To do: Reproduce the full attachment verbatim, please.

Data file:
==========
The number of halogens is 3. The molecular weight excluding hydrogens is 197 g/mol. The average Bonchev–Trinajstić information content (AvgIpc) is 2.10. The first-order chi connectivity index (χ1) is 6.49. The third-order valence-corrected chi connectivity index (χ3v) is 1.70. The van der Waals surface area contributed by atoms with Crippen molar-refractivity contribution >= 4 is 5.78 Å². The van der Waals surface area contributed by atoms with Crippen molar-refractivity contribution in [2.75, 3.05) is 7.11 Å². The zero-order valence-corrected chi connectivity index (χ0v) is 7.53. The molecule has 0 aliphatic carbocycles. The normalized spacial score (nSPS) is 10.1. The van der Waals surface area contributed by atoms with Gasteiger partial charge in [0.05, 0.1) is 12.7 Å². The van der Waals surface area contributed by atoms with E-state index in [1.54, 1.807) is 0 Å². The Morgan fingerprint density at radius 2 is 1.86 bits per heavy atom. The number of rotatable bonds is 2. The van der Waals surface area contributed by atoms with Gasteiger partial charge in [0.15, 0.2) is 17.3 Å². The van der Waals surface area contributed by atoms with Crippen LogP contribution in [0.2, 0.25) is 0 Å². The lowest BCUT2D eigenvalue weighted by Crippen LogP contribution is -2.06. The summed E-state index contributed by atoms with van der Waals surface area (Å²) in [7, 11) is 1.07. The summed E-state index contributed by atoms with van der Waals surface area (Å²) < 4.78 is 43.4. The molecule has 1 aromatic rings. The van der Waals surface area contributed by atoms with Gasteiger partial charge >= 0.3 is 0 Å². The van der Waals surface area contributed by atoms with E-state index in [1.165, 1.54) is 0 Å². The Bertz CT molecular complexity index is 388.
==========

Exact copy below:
The number of halogens is 3. The molecular weight excluding hydrogens is 197 g/mol. The average Bonchev–Trinajstić information content (AvgIpc) is 2.10. The first-order chi connectivity index (χ1) is 6.49. The third-order valence-corrected chi connectivity index (χ3v) is 1.70. The van der Waals surface area contributed by atoms with Crippen molar-refractivity contribution >= 4 is 5.78 Å². The van der Waals surface area contributed by atoms with Crippen molar-refractivity contribution in [2.75, 3.05) is 7.11 Å². The zero-order valence-corrected chi connectivity index (χ0v) is 7.53. The molecule has 0 aliphatic carbocycles. The normalized spacial score (nSPS) is 10.1. The van der Waals surface area contributed by atoms with Gasteiger partial charge in [0.05, 0.1) is 12.7 Å². The van der Waals surface area contributed by atoms with E-state index in [1.54, 1.807) is 0 Å². The Morgan fingerprint density at radius 2 is 1.86 bits per heavy atom. The number of rotatable bonds is 2. The van der Waals surface area contributed by atoms with Gasteiger partial charge in [0.15, 0.2) is 17.3 Å². The van der Waals surface area contributed by atoms with Crippen LogP contribution in [0.2, 0.25) is 0 Å². The lowest BCUT2D eigenvalue weighted by Crippen LogP contribution is -2.06. The summed E-state index contributed by atoms with van der Waals surface area (Å²) in [7, 11) is 1.07. The summed E-state index contributed by atoms with van der Waals surface area (Å²) < 4.78 is 43.4. The molecule has 1 aromatic rings. The van der Waals surface area contributed by atoms with Gasteiger partial charge >= 0.3 is 0 Å². The van der Waals surface area contributed by atoms with E-state index in [1.165, 1.54) is 0 Å². The Bertz CT molecular complexity index is 388.